Why Empathy Is Essential for Strong Relationships?

“All of you, be like-minded, be sympathetic, love one another, be compassionate and humble.”

1 Peter 3:8 (NIV)

You’re never going to live in harmony with your spouse, your friends, or anybody else without empathy. You can’t have a team without being aware of what’s happening with your teammates. That’s why when people work together in an office, they may do work together, but they’re not a team unless they know what’s going on in each other’s lives.

Empathy is so important because it meets two of our deepest needs: the fundamental need to be understood and a deep need to have our feelings validated.

So how do you become an empathetic person?

Slow down.
Because our culture teaches us to move fast, we end up relationally skimming. That means you’re hitting the high points and missing all kinds of details in the lives of people you care about most. James 1:19 says, “You must all be quick to listen, slow to speak, and slow to get angry” (NLT). 

Ask questions.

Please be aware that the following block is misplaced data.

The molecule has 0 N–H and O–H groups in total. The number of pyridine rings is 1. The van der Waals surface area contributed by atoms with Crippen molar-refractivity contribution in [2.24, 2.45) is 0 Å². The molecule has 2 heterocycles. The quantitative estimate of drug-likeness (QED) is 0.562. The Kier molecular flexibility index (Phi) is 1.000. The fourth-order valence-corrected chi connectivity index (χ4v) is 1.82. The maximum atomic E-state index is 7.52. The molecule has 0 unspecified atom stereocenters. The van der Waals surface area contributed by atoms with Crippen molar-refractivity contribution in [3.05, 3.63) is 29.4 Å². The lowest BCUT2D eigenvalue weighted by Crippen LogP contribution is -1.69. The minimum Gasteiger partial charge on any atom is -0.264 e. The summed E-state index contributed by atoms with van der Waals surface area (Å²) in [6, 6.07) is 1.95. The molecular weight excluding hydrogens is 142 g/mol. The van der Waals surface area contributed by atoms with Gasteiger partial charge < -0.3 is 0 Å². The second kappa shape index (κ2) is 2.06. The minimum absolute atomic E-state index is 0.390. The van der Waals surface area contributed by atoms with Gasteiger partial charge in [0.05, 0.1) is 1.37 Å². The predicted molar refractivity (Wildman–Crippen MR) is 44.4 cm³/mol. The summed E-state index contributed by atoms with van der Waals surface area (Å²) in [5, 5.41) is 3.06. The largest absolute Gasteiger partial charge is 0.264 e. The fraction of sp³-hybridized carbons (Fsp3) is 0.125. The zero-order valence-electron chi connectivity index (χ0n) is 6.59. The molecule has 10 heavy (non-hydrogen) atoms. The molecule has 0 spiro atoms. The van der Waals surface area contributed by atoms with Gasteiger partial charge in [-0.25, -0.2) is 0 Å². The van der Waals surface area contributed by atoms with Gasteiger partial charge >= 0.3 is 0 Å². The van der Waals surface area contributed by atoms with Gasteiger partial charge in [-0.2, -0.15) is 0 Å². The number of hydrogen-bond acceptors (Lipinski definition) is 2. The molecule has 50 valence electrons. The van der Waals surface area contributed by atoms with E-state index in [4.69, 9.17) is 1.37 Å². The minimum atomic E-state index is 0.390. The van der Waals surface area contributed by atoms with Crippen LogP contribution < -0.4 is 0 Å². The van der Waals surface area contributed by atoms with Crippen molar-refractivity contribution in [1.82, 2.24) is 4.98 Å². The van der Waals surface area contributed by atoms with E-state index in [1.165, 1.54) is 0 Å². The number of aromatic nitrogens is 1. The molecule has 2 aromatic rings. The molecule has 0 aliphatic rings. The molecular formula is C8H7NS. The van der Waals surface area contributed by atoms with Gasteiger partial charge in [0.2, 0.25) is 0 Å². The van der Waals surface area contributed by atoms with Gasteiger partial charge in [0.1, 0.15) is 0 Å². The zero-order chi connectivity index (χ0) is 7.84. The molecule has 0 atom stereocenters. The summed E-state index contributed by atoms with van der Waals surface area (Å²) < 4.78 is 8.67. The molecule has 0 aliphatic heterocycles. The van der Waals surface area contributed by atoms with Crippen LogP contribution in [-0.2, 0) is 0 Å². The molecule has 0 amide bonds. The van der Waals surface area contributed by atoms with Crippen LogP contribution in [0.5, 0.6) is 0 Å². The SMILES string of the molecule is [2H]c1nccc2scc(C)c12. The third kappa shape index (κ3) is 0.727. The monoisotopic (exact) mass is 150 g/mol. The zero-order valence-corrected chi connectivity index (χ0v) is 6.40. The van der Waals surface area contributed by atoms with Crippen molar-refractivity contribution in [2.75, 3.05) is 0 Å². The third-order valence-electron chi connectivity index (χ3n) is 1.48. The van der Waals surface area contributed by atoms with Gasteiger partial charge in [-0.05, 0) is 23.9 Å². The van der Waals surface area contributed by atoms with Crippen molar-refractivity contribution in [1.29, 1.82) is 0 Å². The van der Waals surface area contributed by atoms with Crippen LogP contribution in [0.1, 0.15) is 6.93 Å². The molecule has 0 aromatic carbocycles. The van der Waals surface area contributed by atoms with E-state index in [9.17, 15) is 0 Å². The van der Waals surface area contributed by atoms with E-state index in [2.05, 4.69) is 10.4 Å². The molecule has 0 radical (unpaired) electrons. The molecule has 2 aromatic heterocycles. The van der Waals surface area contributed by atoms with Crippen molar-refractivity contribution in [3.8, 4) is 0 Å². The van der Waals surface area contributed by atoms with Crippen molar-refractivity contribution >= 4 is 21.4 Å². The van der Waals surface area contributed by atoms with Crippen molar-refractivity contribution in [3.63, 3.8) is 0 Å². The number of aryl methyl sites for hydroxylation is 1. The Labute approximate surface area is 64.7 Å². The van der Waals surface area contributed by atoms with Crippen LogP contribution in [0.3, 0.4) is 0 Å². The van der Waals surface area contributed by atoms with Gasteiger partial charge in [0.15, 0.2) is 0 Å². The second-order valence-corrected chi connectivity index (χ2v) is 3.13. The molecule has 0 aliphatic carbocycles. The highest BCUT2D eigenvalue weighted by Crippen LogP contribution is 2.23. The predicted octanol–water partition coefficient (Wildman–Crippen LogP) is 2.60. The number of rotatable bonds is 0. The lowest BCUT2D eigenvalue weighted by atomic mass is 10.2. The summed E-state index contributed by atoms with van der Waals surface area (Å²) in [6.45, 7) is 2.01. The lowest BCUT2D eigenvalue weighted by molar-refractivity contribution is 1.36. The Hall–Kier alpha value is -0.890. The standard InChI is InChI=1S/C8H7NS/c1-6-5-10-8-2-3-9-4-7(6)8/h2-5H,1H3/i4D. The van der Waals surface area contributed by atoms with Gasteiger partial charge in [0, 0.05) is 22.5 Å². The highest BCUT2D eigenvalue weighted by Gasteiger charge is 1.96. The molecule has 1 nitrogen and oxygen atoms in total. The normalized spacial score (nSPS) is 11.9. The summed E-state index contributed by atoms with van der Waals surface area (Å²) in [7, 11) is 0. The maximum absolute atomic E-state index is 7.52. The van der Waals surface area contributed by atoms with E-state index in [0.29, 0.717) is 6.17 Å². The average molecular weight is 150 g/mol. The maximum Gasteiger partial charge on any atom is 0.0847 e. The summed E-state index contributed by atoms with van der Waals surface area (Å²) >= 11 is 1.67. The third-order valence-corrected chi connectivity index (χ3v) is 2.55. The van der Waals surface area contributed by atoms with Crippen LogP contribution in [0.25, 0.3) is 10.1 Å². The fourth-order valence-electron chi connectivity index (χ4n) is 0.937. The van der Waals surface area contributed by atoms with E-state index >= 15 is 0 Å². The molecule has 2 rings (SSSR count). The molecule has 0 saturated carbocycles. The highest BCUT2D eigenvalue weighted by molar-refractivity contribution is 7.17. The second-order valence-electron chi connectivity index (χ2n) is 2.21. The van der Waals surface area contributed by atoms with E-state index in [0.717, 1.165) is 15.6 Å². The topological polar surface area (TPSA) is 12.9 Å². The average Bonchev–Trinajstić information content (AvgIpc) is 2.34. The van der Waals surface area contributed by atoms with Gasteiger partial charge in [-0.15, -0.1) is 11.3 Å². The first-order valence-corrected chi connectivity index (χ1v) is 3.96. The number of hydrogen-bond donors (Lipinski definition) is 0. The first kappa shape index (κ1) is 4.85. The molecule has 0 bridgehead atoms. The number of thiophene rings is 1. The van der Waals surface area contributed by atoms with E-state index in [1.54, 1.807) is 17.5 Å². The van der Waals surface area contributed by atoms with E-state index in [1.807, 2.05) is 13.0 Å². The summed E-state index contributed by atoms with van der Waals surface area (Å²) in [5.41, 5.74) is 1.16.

Proverbs 20:5 says, “A person’s thoughts are like water in a deep well, but someone with insight can draw them out” (GNT). Most people hold their emotions pretty close, and they don’t automatically share how they’re doing. “I’m fine” is the standard answer, but that doesn’t really tell you how they feel. 

If you ask, ”How are you doing?” and the other person says, “I’m fine,” here’s how you draw out a more telling response: Learn to ask the question twice. Pause and say, “No, how are you really doing?”  

The other thing you do is learn to linger. That means don’t be afraid of silence. Be in the moment, ask the question, and don’t immediately go into your agenda. Just listen and learn.

Show emotions.
The Bible says in Romans 12:15, “Rejoice with those who rejoice, and weep with those who weep” (NASB). Empathy is more than saying, “I’m sorry you hurt.” It’s saying, “I hurt with you.” You’re willing to cry with them, and you’re willing to rejoice with them. 

There’s only one way you’re going to be that empathetic: Stay in communion with God. That means start your day with a quiet time, talk to God in prayer throughout your day, and encourage and be encouraged by your small group and Christian friends. 

“All of you, be like-minded, be sympathetic, love one another, be compassionate and humble” (1 Peter 3:8 NIV).

Talk It Over

  • What are the characteristics of a good listener?
  • How do you respond when people ask, “How are you?”
  • Why do you think people are so afraid of silence in a relationship?

Give hope, prayer, and encouragement below. Post a comment & talk about it.